Strapt Armory, one of the newest gun stores in Phoenix, has an old image for its logo: An "imperial eagle" exactly like the one used by Nazi Germany until 1945.
The logo is an apparent reproduction of the Reichsadler, its talons holding the store's name instead of a wreath and swastika. A large, gold version is painted on the inside of the small shop's back wall. The image is also used on the company's website, Facebook page, and on the side of its building at 3602 East Indian School Road. The store opened in late February.
Asked about the resemblance on Tuesday, owner Charlie Bollenbaugh said he borrowed the eagle for his logo from the motorcycle shop of a friend in Phoenix. He says he heard from others that it's similar to a Nazi image but insists he never had any intention of putting up something Nazi-related.
"I'm definitely not a Nazi. I'm not a hater," Bollenbaugh told Phoenix New Times at his shop. "I'm anti-anything of that nature."
He downplayed the connection at first, saying "an eagle is an eagle," and that people could make of it what they wanted. After being shown images of the Nazi Reichsadler on the internet, Bollenbaugh said he might change the logo.
Bollenbaugh said that no one should assume anything about him unless they knew him. He's a small businessman who owns several businesses, and he coaches local sports, he said. He welcomes people of color to Strapt Armory, he said, and indeed, three Black people were in the store checking out Glocks when New Times stopped by.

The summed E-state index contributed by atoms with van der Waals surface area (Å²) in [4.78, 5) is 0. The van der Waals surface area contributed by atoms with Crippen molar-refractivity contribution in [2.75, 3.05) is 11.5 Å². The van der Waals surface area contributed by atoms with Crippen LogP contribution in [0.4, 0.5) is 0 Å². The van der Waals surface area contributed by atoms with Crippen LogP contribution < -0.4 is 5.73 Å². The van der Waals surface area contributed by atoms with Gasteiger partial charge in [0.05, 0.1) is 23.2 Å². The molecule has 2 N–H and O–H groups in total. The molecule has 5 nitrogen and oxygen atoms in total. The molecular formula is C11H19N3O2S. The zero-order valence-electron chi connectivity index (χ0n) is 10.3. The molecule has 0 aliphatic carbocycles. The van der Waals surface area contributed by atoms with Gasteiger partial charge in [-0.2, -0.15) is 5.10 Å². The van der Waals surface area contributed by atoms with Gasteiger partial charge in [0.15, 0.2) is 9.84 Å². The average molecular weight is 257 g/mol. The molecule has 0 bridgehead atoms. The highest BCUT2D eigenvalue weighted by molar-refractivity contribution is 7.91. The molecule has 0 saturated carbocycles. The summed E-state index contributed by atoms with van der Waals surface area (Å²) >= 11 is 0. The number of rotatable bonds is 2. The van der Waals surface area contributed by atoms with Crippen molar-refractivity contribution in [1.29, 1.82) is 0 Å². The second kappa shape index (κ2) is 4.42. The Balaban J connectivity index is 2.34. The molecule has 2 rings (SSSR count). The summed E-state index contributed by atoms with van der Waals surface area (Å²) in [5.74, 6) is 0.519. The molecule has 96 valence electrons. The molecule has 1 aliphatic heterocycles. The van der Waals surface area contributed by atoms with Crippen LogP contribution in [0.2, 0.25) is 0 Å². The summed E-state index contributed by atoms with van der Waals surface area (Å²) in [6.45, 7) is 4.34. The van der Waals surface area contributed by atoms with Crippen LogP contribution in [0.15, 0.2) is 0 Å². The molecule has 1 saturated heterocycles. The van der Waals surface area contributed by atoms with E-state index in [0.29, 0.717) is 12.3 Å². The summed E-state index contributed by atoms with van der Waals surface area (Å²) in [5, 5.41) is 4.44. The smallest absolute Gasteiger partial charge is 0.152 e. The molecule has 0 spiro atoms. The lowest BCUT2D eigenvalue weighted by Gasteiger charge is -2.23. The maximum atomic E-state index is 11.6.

"The last thing I want to do is offend anybody," he said.
The imperial eagle evolved from the standard of the ancient Roman army, the aquila. Germany's use of the coat of arms goes back centuries, and its current flag incorporates an eagle. The Nazi regime, however, often used a distinct, straight-winged eagle clutching a swastika, slapping it on passports and other materials from that era.
Last year, a German beer company launched by a former neo-Nazi politician used a version of the Third Reich's eagle with an Iron Cross in place of the swastika. German police investigated after complaints that it violated anti-Nazi laws, but officials deemed it legal.
Tammy Gillies, regional director for the Anti-Defamation League, said her office had received three calls about the logo on Tuesday from the Phoenix area.
"People were passing by and were really shocked," she said. "They said, 'Do something about it.'"
Gillies, who's based in San Diego, said she was just drafting a letter to the store asking the owner to consider ditching the logo when New Times called.
"There's no question that this is the Nazi eagle and it's extremely offensive," Gillies said. "We don't know what his intention was."
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